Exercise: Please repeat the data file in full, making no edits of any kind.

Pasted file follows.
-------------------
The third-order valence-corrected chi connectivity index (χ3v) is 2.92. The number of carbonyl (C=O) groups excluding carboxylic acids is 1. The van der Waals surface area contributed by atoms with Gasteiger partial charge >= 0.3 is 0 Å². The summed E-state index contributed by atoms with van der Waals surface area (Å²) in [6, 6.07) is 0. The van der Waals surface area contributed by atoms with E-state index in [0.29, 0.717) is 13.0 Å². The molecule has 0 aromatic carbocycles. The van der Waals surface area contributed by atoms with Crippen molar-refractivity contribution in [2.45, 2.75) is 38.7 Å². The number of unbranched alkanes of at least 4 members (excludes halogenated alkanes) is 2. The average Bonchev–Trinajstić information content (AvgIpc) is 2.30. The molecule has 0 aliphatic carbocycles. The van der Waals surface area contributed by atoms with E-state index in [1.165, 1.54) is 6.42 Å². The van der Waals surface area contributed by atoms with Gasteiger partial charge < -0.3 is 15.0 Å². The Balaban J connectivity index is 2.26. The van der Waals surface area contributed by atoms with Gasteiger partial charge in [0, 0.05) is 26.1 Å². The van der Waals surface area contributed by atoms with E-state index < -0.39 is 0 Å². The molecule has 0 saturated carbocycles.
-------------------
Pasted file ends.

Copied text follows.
The third-order valence-corrected chi connectivity index (χ3v) is 2.92. The number of carbonyl (C=O) groups excluding carboxylic acids is 1. The van der Waals surface area contributed by atoms with Gasteiger partial charge >= 0.3 is 0 Å². The summed E-state index contributed by atoms with van der Waals surface area (Å²) in [6, 6.07) is 0. The van der Waals surface area contributed by atoms with E-state index in [0.29, 0.717) is 13.0 Å². The molecule has 0 aromatic carbocycles. The van der Waals surface area contributed by atoms with Crippen molar-refractivity contribution in [2.45, 2.75) is 38.7 Å². The number of unbranched alkanes of at least 4 members (excludes halogenated alkanes) is 2. The average Bonchev–Trinajstić information content (AvgIpc) is 2.30. The molecule has 0 aliphatic carbocycles. The van der Waals surface area contributed by atoms with E-state index in [1.165, 1.54) is 6.42 Å². The van der Waals surface area contributed by atoms with Gasteiger partial charge < -0.3 is 15.0 Å². The Balaban J connectivity index is 2.26. The van der Waals surface area contributed by atoms with Gasteiger partial charge in [0, 0.05) is 26.1 Å². The van der Waals surface area contributed by atoms with E-state index < -0.39 is 0 Å². The molecule has 0 saturated carbocycles.